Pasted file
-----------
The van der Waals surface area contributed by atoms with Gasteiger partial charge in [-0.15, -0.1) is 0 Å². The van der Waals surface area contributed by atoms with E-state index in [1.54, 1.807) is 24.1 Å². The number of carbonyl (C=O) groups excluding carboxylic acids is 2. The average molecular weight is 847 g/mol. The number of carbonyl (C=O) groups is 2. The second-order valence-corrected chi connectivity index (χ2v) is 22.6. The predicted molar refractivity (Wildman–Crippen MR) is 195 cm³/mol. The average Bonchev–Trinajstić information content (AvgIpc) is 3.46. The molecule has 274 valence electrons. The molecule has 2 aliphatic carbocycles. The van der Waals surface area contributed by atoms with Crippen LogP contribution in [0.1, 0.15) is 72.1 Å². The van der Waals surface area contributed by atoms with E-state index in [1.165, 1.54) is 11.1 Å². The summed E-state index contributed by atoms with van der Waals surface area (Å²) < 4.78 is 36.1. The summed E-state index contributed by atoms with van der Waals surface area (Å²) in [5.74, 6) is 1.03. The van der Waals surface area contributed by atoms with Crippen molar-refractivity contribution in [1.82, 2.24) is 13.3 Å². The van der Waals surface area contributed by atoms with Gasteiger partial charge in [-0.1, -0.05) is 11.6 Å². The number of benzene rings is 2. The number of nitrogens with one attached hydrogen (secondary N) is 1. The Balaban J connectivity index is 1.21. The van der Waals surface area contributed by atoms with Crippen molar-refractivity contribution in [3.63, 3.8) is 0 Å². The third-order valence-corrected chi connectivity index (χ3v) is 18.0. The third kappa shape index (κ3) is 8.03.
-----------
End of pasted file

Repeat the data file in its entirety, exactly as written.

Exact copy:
The van der Waals surface area contributed by atoms with Gasteiger partial charge in [-0.15, -0.1) is 0 Å². The van der Waals surface area contributed by atoms with E-state index in [1.54, 1.807) is 24.1 Å². The number of carbonyl (C=O) groups excluding carboxylic acids is 2. The average molecular weight is 847 g/mol. The number of carbonyl (C=O) groups is 2. The second-order valence-corrected chi connectivity index (χ2v) is 22.6. The predicted molar refractivity (Wildman–Crippen MR) is 195 cm³/mol. The average Bonchev–Trinajstić information content (AvgIpc) is 3.46. The molecule has 274 valence electrons. The molecule has 2 aliphatic carbocycles. The van der Waals surface area contributed by atoms with Crippen LogP contribution in [0.1, 0.15) is 72.1 Å². The van der Waals surface area contributed by atoms with E-state index in [1.165, 1.54) is 11.1 Å². The summed E-state index contributed by atoms with van der Waals surface area (Å²) < 4.78 is 36.1. The summed E-state index contributed by atoms with van der Waals surface area (Å²) in [5.74, 6) is 1.03. The van der Waals surface area contributed by atoms with Crippen molar-refractivity contribution in [1.82, 2.24) is 13.3 Å². The van der Waals surface area contributed by atoms with Gasteiger partial charge in [-0.1, -0.05) is 11.6 Å². The number of benzene rings is 2. The number of nitrogens with one attached hydrogen (secondary N) is 1. The Balaban J connectivity index is 1.21. The van der Waals surface area contributed by atoms with Crippen molar-refractivity contribution in [3.63, 3.8) is 0 Å². The third-order valence-corrected chi connectivity index (χ3v) is 18.0. The third kappa shape index (κ3) is 8.03.